In his article A Dogme for EFL, Scott Thornbury called on fellow teachers to join him in an effort to ‘restore teaching to its pre-method “state of grace” – when all there was was a room with a few chairs, a blackboard, a teacher, and some students, and where learning was jointly constructed out of the talk that evolved in that simplest and most prototypical of situations’ (2000). From these stirring words Dogme ELT, or Teaching Unplugged, emerged and these three guiding principles evolved: teaching which is conversation-driven, materials-light and focuses on emergent language (Meddings and Thornbury, 2009).
Despite focusing on fluency, Dogme does not abandon accuracy. Dogmetists maintain that, language ‘rather than being acquired – will emerge’ (Meddings and Thornbury, 2009). Teachers must react to this emergent language and it should be more memorable as it comes from students’ desire to communicate.
The rest, as they say, is history. Since Thornbury’s call for a ‘vow of chastity’, Dogme has been fiercely debated within EFL circles and an increasing amount of teachers, including myself, are beginning to implement it in their teaching.
Having spent time in an institution without coursebooks, I believed many of my teaching frustrations stemmed from a lack of materials. However, on moving to another institution, I was overwhelmed by published materials and realized I wanted to become more able to react to my learners. Dogme seemed to be the answer.
On looking into it, I wondered what my experience as a teacher would be.
- What are the day-to-day challenges of being a Dogmetist?
- What is my role within a Dogme classroom?
- What is the role of planning in Dogme lessons?
- Do many teachers already teach unplugged without using the label?
To answer these questions, I undertook a small scale Action Research project gathering information from teaching an advanced course as well as from colleagues. I kept a diary and asked colleagues to observe two videos in which Luke Meddings demonstrates unplugged lessons.
Dogme does not advocate teaching language items in advance of communication, but rather, in response to it, as and if the need arises i.e. language emerges from conversations.
I quickly realized the challenge this presents. A lot of Dogme literature focuses on its origins, its principles, the arguments for and against it and so on. However, a relatively small amount is dedicated to dealing with emergent language. This is despite the fact that many would agree that this is a huge teaching challenge.
I initially had issues identifying emergent language and filtering the raw material I was provided with from my learners’ conversations. To this end, a blog post by Anthony Gaughan proved useful. He describes emergent language as being ‘distinct from the rest in its newness for learners, its riskiness, or its unfamiliarity’ (2012. Emphasis my own). Using these aspects as guidelines, I was better able to listen to and identify emergent language.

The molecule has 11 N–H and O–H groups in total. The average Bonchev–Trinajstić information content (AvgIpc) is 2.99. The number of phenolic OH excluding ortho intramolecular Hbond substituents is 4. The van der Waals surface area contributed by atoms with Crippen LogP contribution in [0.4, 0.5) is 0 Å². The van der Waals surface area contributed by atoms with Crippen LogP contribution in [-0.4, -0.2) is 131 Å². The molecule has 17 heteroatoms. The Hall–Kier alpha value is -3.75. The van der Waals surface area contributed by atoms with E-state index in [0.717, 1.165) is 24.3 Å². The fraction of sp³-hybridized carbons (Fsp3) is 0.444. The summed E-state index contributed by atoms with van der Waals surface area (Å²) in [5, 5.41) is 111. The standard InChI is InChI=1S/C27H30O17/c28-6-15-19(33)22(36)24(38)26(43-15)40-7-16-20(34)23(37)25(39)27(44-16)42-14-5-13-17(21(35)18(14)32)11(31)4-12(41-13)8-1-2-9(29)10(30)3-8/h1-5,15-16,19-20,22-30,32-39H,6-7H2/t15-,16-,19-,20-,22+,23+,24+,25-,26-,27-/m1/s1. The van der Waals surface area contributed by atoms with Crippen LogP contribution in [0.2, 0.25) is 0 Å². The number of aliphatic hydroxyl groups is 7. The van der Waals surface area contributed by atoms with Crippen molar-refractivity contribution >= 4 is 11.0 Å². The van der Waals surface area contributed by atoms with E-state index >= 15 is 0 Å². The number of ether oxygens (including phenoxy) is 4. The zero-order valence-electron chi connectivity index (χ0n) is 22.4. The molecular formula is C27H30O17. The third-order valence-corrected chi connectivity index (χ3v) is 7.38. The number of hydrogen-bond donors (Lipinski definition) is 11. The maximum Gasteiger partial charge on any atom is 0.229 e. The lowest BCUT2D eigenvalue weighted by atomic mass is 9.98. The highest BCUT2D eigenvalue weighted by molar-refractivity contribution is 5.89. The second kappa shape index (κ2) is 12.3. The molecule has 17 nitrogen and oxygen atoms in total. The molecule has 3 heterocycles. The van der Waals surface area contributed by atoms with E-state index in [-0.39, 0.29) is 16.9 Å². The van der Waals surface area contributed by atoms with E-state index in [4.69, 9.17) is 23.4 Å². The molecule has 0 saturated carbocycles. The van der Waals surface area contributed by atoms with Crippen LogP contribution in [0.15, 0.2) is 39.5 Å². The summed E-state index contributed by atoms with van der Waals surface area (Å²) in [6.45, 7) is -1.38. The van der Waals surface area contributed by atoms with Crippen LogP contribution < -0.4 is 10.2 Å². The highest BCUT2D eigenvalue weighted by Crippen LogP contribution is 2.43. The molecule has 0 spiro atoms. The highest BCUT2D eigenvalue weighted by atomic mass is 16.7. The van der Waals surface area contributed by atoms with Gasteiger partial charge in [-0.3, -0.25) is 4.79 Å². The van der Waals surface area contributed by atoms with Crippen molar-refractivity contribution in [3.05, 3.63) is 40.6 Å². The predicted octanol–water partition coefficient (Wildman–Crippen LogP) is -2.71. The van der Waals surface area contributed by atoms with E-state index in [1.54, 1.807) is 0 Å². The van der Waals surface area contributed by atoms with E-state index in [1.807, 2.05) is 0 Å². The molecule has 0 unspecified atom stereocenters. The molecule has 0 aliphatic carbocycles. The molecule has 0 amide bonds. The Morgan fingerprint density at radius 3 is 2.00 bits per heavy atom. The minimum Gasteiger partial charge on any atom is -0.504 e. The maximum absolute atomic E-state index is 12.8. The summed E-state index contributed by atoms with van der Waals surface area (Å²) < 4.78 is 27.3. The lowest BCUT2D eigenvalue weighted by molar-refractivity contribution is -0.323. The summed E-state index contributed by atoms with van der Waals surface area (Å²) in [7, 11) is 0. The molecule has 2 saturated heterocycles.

Despite feeling more able to identify and filter emergent language, I had a tendency to give affordances to emergent lexical items rather than grammatical structures due to my insecurity or inability to deal with the language effectively. As Jason Renshaw states ‘most challenging, however, is the intuition and language knowledge required to be able to understand, pinpoint and work with emergent language “on the spot”’ (2010).
‘Emergent language is all very well… but what if it doesn’t emerge?’ (Harmer, 2012). My learners tended to play it safe with their language. A colleague also pointed out, on watching the video lesson, especially in the current economic climate, that ‘It seems very indulgent and when students are paying for their course I find they are demanding of input’. This leads me to question whether this could be an argument for a more eclectic approach rather than one that totally depends upon learners’ emergent language.
On the whole, emergent language appeals to me as a teacher. I found it liberating to learn of an approach which acknowledges the complexity of the language learning process and found myself no longer listening to learners with exasperation while saying to myself ‘they should know x structure by now’, agreeing with Thornbury and Meddings’ claim that ‘there is no research evidence to suggest that such lists [of grammar structures found in coursebooks] match the manner nor the order in which language is learned’ (2000).
‘Winging it elevated to an art form’ (Meddings and Thornbury, 2003) is a charge often given against Dogme. As a meticulous planner, I found it complicated to let go of a need to know where a lesson is going.
I found the general lack of structure to be exigent. I usually depend on planning and removing that security was, at times, overwhelming. A colleague, who viewed Meddings’ video, and who has been teaching for 35 years, commented that she taught unplugged in the past and that it was ‘a time I would prefer not to revisit because it was exhausting on teachers and students alike’. Thornbury acknowledged this challenge. ‘Does Dogme need more structure?…not just in terms of the lesson but in terms of the overall curriculum… Do people really feel like they’re going somewhere if it’s just spinning along nicely out of conversations and I think that that is the question we need to address’ (2012). Addressing this issue may lessen the misplaced notions of Dogme teachers making the lessons up as they go along.